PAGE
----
Michael Hudson is an eminent economist, one of the few to have predicted the crash of 2007/08. He joins the show to speak about his latest book, ‘And forgive them their debts’ which explores the history of debt cancellation throughout ancient history, and what lessons it offers to the world of debt crises we live in today.
And finally, a famous US TV host says the Canadian Prime Minister, Justin Trudeau, has a little buzzer under his shirt that will summon his assistants to get him out of a meeting. Liz Brewer is a former diary editor of Tatler and an expert on social behaviour and etiquette. She tells us what she makes of the practice.
All through the show we’ll be joined by Madhavan Narayanan, freelance writer and former senior editor at the Hindustan Times, from Delhi.
California Wildfires Continue To Consume Homes
The wildfires in California continue to burn. In terms of fatalities and damage, they're the worst ever in the state. Over the weekend, the president angered a lot California residents by tweeting that the fires had been caused by poor forest management. Rich Gordon, CEO of the California Forestry Association, responds to the charge.
The 33rd ASEAN summit is underway in Singapore. Trade is expected to be on the agenda, of course, as well as territorial disputes in the South China Sea and perhaps even the Rohingya crisis in Myanmar. Deborah Elms is the Executive Director of the Asian Trade Centre and tells us what to expect from the summit.
Also from Asia, GagaOOlala is one of a very few LGBT-themed movie streaming platforms servicing the region. Its founder, Jay Lin, spent 20 years living in the US before returning to Taiwan five years ago, where he also established the Taiwan International Queer Film Festival. He tells us about setting up new markets for gay-themed content in Asia.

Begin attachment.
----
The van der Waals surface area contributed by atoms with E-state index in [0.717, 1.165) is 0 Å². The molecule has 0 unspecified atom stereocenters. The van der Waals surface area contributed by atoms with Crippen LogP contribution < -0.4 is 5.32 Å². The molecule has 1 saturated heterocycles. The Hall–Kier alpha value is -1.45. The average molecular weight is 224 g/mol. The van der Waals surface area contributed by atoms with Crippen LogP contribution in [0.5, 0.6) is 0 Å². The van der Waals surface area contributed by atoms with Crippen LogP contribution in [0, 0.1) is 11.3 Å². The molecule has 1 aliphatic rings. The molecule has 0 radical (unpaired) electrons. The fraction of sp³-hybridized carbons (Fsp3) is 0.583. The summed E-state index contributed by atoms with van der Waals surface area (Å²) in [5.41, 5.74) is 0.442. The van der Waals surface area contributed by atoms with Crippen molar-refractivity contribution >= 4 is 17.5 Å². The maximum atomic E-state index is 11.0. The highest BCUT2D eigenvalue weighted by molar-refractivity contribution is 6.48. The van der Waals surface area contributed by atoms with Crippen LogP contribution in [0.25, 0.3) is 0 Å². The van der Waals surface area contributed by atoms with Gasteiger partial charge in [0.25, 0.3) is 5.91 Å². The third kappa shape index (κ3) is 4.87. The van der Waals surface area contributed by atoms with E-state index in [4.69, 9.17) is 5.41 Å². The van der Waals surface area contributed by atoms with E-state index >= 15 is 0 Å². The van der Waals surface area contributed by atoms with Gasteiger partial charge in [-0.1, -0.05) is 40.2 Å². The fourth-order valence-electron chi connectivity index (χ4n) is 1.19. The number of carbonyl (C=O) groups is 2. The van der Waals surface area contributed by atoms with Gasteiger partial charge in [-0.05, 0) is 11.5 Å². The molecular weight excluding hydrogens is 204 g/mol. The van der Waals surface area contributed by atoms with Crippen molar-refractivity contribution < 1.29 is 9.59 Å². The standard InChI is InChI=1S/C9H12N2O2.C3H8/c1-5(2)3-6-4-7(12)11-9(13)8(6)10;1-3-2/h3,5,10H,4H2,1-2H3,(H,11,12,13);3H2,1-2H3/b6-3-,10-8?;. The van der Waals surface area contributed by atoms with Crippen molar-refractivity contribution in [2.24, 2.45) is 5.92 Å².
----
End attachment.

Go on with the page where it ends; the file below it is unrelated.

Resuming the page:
Also in the show, after a long tour to find a new location, Amazon has announced its second head-quarters will be split between Washington D.C. and New York. Michael Coren is a reporter for Quartz and explains the impact the decision will have.
Meanwhile, Hong Kong’s Causeway Bay has replaced Fifth Avenue in New York City as the world’s most expensive retail street by rental value. Darren Yates heads the retail research team at Cushman & Wakefield and tells us about the shift.
All throughout the show, we will be joined by Jyoti Malhotra, National and Strategic Affairs Editor at The Print in Delhi and Alison van Diggelen, host of freshdialogues.com, coming to us from Silicon Valley.
Amazon Asked to Share Echo Data in Murder Case
A judge in the US has asked Amazon to hand over audio recordings from an Amazon Echo which was in a house where two women died. We hear from the BBC's Dave Lee.
Stan Lee, the father of the modern comic book - he invented Iron Man, the Incredible Hulk, Spider Man and a hundred other characters - has died. The characters are the base of multiple multi-million dollar film franchises and we talk to Jeremy Conrad who runs the The Marvel Comic Universe website.
Indian Railways recently launched the world's largest recruitment drive, and our reporter went to meet some of the job hunters.
Only 5.18% of the world's commercial airline pilots are women - so why are there so few women, pilots? We hear from Kathy McCullough, communications chairwoman for the the International Society of Women Airline Pilots and herself a retired captain.
Plus our regular workplace commentator Pilita Clarke considers how best to deal with a scenario where a temporary replacement for you at work turns out to do the job better than you.
And we're joined throughout the programme by Alexander Kaufmann, of the Huffington Post, who's in New York and David Kuo, Director of The Motley Fool UK who's in Singapore.
Picture description: Amazon Echo voice recognition system
Picture credit: Getty Images